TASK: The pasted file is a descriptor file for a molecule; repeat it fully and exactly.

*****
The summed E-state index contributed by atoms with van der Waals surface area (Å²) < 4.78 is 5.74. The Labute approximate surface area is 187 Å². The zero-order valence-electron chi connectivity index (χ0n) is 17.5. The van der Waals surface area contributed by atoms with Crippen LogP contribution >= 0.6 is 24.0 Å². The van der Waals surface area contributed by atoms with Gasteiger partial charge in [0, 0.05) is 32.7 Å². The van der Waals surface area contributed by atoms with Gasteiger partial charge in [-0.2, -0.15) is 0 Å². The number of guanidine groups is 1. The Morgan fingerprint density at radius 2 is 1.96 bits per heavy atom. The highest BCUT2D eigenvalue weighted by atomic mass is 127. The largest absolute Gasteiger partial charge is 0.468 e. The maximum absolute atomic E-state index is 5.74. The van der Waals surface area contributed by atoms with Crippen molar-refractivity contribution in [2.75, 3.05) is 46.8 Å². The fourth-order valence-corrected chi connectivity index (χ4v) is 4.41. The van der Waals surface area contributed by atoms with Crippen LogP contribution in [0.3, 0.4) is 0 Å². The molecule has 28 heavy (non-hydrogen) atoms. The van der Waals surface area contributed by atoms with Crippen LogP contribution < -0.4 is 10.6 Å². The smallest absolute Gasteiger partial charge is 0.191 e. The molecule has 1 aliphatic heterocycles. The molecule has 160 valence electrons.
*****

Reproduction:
The summed E-state index contributed by atoms with van der Waals surface area (Å²) < 4.78 is 5.74. The Labute approximate surface area is 187 Å². The zero-order valence-electron chi connectivity index (χ0n) is 17.5. The van der Waals surface area contributed by atoms with Crippen LogP contribution >= 0.6 is 24.0 Å². The van der Waals surface area contributed by atoms with Gasteiger partial charge in [0, 0.05) is 32.7 Å². The van der Waals surface area contributed by atoms with Gasteiger partial charge in [-0.2, -0.15) is 0 Å². The number of guanidine groups is 1. The Morgan fingerprint density at radius 2 is 1.96 bits per heavy atom. The highest BCUT2D eigenvalue weighted by atomic mass is 127. The largest absolute Gasteiger partial charge is 0.468 e. The maximum absolute atomic E-state index is 5.74. The van der Waals surface area contributed by atoms with Crippen molar-refractivity contribution in [2.75, 3.05) is 46.8 Å². The fourth-order valence-corrected chi connectivity index (χ4v) is 4.41. The van der Waals surface area contributed by atoms with Crippen LogP contribution in [0.3, 0.4) is 0 Å². The molecule has 28 heavy (non-hydrogen) atoms. The van der Waals surface area contributed by atoms with Crippen LogP contribution < -0.4 is 10.6 Å². The smallest absolute Gasteiger partial charge is 0.191 e. The molecule has 1 aliphatic heterocycles. The molecule has 160 valence electrons.